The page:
As reported by the Washington Post, Garvey wants to start a discussion about raising County Board member pay closer to the county’s median family income of $110,900, which would be more in line with what Fairfax and Montgomery counties pay their elected officials.
Board member John Vihstadt, a partner with a D.C. law firm, says he does not favor a pay raise and thinks it’s better for County Board members to have other jobs.
What do you think?
Fire Station Open Houses — Arlington County’s ten fire stations will be hosting open houses on Saturday as part of Fire Prevention Week. The open houses will be held from 10 a.m. to 4 p.m. and will allow attendees of all ages to tour the stations, climb in the trucks, talk to firefighters and learn about fire safety. [Arlington County]
Sun Gazette Endorses Garvey — Incumbent Democratic Arlington County Board member Libby Garvey has won the endorsement of the Sun Gazette over independent challenger Audrey Clement. Garvey “is the only candidate on the ballot who has both a track record on the issues and in building coalitions to serve the public,” the newspaper says. [InsideNova]
Arlington Ranked No. 25 Bicycling City — Arlington County is the 25th-ranked “city” for bicycling in the country, according to Bicycling Magazine. Arlington offers robust bicycling infrastructure and does a good job of encouraging residents to get out of their cars and try biking to work instead, but it “consistent enforcement” of traffic laws to protect cyclists “remains an issue.” [Bicycling]
Garvey to Hold Book Discussion — Arlington County Board Chair Libby Garvey is launching a series of community book discussions on various topics. Tonight Garvey and School Board Chair Nancy Van Doren will discuss the best-selling book “Brain Rules: 12 Principles for Surviving and Thriving at Work, Home, and School.” The discussion will take place at Arlington Central Library (1015 N. Quincy Street) from 7:30-9 p.m. [Facebook]
Beer Store, TechShop Collaborate for New Kegerator — Crystal City Wine Shop (220 20th Street S.) has teamed up with nearby TechShop to create a new kegerator. The custom-modified refrigerator allows the store to offer varieties of craft beer that aren’t available in bottles or cans. Customers can take the beer home in fillable cans known as crowlers. [Washington Business Journal]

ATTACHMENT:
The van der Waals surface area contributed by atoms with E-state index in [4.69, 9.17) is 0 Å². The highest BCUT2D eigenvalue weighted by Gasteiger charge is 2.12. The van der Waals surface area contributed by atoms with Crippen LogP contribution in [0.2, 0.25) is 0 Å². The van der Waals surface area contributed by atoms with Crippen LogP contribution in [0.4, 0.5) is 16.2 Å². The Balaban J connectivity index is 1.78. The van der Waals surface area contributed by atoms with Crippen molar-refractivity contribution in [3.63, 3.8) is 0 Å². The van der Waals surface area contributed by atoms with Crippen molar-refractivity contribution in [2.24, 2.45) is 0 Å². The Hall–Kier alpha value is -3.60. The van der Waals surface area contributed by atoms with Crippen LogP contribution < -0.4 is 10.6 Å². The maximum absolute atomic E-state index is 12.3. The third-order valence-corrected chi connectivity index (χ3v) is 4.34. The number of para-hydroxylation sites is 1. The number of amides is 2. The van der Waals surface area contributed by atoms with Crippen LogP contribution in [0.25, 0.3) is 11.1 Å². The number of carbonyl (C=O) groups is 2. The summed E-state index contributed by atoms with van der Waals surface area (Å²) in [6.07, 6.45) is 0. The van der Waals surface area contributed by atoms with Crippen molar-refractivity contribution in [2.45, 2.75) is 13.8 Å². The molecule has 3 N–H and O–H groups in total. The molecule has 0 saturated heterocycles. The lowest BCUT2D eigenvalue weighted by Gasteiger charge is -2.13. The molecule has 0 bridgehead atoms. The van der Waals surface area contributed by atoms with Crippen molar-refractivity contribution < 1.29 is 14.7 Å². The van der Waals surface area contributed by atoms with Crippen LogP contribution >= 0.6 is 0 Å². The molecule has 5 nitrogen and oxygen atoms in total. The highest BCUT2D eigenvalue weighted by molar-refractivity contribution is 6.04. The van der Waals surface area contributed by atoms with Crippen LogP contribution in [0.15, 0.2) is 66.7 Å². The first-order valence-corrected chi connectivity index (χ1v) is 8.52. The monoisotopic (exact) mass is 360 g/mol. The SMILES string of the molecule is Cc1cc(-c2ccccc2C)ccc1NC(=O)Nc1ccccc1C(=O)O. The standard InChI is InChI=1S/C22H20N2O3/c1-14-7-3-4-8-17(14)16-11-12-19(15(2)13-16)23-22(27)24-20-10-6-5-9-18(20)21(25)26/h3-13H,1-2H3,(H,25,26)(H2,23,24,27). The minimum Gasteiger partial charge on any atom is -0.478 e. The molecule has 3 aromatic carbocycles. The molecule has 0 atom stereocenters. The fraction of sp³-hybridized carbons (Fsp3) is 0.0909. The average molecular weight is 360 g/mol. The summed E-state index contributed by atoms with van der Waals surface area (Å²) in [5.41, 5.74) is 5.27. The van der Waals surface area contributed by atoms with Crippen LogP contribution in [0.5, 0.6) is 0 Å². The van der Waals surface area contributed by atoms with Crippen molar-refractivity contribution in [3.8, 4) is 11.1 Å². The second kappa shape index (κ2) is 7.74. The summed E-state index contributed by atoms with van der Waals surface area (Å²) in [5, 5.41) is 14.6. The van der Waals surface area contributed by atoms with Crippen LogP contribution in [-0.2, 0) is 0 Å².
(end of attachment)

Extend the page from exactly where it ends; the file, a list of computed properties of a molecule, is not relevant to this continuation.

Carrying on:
Cosi Files for Bankruptcy — The Cosi chain of sandwich and salad restaurants has filed for bankruptcy and closed 40 percent of its locations. Among the closed stores: the Cosi in Courthouse. A rep for the company told us yesterday: “The decision to close this restaurant was based on its financial performance and market density. At this time, we do not have any plans to reopen this restaurant.” [Nation’s Restaurant News]
Flash Flood Watch Continues — Forecasters are expecting several more inches of rain to fall between now and Saturday. The potential for flash flooding along streams and low-lying areas remains and a Flash Flood Watch is still in effect. [Twitter, Twitter]
It may not be worthy of a “blue ribbon panel” designation, but a group of county staffers will soon be tasked with examining the tangle of Arlington County’s various codified master plans and priorities.
The County Board unanimously approved a charge for the “interdepartmental staff team” yesterday afternoon, with little further discussion. The team will conduct an “integrated review” of the 11 elements of the county’s Comprehensive Plan, along with various neighborhood and place plans and County Board resolutions, and will report back to the Board this spring.
The overarching goal: “to clearly communicate Arlington County’s priorities.”
In April, the Board approved the creation of a “blue ribbon panel” of mostly outside experts to do basically the same thing: develop “recommendations for how the Board should develop strategic priorities.” A month later, the Board voted unanimously to defer the creation of the panel, following complaints from community groups.
County Board Chair Libby Garvey, who’s championing the initiative, says the latest charge is the successor to the blue ribbon panel plan and is intended to be more informative than prescriptive.
“Things are all in different places,” she said, referring to the county’s sundry plans. “We want to put it all in one easily accessible and understood place and make things more clear.”
“I’ve been talking for years about the need to do strategic planning,” Garvey continued. “The blue ribbon panel approach was to get a small group of people to tell us how to do that.”
Following the complaints, Garvey said, “it was pretty clear to me that we needed to approach it in smaller steps.”
The County Board will consider the group’s report — it will also be placed on the county website for public review — and will then decide whether more action is necessary.
“That seems like a good step and we’ll see where we go from there,” Garvey said.